Exosomes delivered by cationic nanogels enable the modulation of cellular function effectively despite the lower concentration. These results indicate that the newly developed cationic nanogel systems for exosome delivery are powerful tools to investigate the biological functions of exosomes.


We propose here a new form of exosome surface polymer engineering for effective intracellular exosome delivery by using self-assembled amphiphilic cationic nanogels. The cationic nanogel/exosome hybrid was effectively internalized into cells and acted as an effective delivery system for PC12-exosomes, resulting in the modulation of cellular functions such as the neuron-like differentiation of ADSCs. As the results indicate, the enhancement of cellular uptake and functional expression of exosomes by complexation with cationic nanogels is an effective method for analyzing their functions with a smaller number of exosomes. The value of exosomes as bio-shuttles was significantly increased by using a co-nanogel delivery system, although the efficiency of exosomes as cellular modulators was not always high. Polysaccharide self-nanogels themselves are effective nanocarriers for protein and nucleic acid (siRNA) delivery, as we previously reported. The nanogel/exosome hybrid should have potential for use as a dual nanocarrier system to enable the loading of various drugs to separate compartments in nanogels as well as exosomes. Moreover, we have developed stimulus-responsive self-nanogels by functionally associating polymers with responsivity to pH, light, and temperature. By simply mixing functional nanogels, new additional functions can be provided to exosomes. Exosome surface nanogel engineering offers a new option for the wide application of exosomes to drug delivery systems and nanomedicine.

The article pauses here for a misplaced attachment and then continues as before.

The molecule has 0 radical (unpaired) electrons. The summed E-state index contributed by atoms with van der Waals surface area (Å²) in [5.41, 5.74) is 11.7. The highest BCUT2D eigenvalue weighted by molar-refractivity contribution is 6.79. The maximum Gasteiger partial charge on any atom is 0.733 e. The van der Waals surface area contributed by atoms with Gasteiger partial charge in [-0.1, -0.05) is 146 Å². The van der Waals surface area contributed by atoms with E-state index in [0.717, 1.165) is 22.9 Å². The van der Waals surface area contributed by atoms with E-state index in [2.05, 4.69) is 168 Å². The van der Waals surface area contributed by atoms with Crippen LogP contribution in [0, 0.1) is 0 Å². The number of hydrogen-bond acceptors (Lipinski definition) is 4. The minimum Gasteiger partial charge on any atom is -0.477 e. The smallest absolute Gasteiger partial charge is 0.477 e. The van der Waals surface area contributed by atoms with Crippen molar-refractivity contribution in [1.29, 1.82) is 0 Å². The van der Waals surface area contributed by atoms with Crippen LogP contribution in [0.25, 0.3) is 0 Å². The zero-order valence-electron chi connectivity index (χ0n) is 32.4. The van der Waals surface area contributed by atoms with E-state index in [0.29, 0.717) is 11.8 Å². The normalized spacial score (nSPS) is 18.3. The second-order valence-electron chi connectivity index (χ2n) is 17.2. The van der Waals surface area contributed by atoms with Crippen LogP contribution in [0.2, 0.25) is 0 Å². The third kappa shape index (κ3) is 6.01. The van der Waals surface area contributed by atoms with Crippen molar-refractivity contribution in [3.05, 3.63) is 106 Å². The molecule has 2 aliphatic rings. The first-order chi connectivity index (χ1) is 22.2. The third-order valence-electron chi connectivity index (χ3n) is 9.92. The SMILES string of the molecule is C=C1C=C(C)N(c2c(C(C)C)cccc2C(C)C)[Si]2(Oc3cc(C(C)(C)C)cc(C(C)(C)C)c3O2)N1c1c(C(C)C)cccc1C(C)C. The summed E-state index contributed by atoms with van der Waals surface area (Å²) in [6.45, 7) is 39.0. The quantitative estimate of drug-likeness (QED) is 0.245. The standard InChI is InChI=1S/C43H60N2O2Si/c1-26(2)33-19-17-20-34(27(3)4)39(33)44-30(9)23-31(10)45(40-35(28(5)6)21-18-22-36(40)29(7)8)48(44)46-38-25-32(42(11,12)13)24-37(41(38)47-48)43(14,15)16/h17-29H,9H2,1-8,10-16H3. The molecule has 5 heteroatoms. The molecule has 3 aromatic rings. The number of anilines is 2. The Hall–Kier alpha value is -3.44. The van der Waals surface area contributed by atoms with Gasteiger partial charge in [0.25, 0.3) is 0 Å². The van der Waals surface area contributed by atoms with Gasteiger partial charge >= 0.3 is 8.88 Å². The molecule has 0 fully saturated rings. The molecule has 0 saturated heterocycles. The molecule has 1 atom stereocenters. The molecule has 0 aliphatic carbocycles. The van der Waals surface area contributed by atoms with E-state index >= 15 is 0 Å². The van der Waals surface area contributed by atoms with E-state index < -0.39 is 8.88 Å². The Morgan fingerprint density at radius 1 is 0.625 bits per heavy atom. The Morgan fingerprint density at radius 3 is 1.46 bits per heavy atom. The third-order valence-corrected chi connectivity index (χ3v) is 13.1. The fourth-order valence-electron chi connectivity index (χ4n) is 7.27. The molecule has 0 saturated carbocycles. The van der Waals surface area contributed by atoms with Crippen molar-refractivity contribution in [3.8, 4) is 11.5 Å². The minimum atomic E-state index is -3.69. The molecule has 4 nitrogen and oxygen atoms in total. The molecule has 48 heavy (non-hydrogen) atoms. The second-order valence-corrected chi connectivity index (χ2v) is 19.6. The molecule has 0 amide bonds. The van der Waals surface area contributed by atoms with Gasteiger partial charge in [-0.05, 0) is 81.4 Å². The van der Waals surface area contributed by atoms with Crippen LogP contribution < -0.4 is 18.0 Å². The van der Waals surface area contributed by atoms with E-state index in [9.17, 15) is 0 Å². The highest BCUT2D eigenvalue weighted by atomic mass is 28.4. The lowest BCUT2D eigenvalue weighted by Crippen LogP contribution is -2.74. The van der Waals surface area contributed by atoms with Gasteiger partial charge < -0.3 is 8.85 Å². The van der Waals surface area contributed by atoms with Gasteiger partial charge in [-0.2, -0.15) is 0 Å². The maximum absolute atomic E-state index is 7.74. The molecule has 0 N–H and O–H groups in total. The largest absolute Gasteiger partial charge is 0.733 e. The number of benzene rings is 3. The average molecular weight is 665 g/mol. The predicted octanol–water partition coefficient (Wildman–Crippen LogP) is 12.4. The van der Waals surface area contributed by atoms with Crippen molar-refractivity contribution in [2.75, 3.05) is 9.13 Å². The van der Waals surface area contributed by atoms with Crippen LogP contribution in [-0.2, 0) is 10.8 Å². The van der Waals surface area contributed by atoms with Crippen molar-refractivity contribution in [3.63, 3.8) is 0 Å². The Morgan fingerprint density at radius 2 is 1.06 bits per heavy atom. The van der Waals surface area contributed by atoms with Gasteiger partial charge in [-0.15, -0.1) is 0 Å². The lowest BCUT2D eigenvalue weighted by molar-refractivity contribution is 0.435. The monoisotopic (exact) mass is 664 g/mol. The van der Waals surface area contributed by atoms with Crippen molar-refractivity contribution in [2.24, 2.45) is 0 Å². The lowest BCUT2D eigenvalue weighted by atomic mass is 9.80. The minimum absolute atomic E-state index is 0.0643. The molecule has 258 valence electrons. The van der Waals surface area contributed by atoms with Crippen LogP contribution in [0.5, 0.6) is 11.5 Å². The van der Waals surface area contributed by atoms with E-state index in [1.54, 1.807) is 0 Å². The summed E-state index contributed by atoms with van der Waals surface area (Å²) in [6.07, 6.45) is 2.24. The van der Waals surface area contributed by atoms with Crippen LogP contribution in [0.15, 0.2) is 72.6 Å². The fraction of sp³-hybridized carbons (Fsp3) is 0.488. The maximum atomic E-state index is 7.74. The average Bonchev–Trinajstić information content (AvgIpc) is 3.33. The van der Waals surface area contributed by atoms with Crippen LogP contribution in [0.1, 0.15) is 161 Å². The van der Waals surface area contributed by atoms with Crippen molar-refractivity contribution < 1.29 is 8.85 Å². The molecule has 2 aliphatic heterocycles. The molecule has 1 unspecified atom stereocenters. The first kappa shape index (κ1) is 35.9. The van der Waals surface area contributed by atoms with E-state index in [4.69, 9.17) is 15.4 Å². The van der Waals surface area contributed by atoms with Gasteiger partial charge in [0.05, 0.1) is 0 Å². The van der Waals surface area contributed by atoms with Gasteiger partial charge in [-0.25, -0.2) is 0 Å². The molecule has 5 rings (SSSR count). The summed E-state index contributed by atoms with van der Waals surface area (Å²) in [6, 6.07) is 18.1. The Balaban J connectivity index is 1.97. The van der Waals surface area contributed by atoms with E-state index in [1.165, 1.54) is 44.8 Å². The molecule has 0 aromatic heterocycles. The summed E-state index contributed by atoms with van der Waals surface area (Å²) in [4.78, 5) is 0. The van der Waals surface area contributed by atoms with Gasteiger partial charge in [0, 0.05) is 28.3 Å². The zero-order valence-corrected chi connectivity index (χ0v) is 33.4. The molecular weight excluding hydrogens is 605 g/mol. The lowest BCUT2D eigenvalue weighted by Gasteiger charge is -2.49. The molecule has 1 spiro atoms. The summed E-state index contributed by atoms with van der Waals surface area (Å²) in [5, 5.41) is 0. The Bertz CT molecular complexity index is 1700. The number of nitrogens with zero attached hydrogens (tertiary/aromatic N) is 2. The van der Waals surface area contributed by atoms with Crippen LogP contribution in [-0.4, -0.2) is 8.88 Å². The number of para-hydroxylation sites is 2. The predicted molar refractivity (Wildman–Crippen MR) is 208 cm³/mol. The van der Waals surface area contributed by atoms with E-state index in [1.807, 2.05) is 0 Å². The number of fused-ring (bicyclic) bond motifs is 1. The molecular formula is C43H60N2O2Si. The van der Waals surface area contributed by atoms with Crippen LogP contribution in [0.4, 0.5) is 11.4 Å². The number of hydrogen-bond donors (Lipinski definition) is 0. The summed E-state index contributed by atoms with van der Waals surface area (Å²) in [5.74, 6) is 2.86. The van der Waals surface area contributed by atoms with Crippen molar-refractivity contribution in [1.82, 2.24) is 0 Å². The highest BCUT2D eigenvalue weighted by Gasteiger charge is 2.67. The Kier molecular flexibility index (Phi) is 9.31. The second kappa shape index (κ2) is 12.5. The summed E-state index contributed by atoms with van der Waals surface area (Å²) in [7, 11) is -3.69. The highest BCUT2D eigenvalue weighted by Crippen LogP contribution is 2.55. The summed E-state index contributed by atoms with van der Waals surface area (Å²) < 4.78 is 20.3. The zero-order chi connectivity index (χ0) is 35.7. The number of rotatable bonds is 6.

Conflicts of interest

There are no conflicts of interest to declare.


This work was supported by the Exploratory Research for Advanced Technology of the Japan Science and Technology Agency (JST-ERATO) and by Grant-in-Aid for JSPS Fellows (Grant Number 16H06313). We thank the Edanz Group ( for editing a draft of this manuscript.


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Electronic supplementary information (ESI) available. See DOI: 10.1039/c9bm01232j
These two authors contributed equally to this manuscript.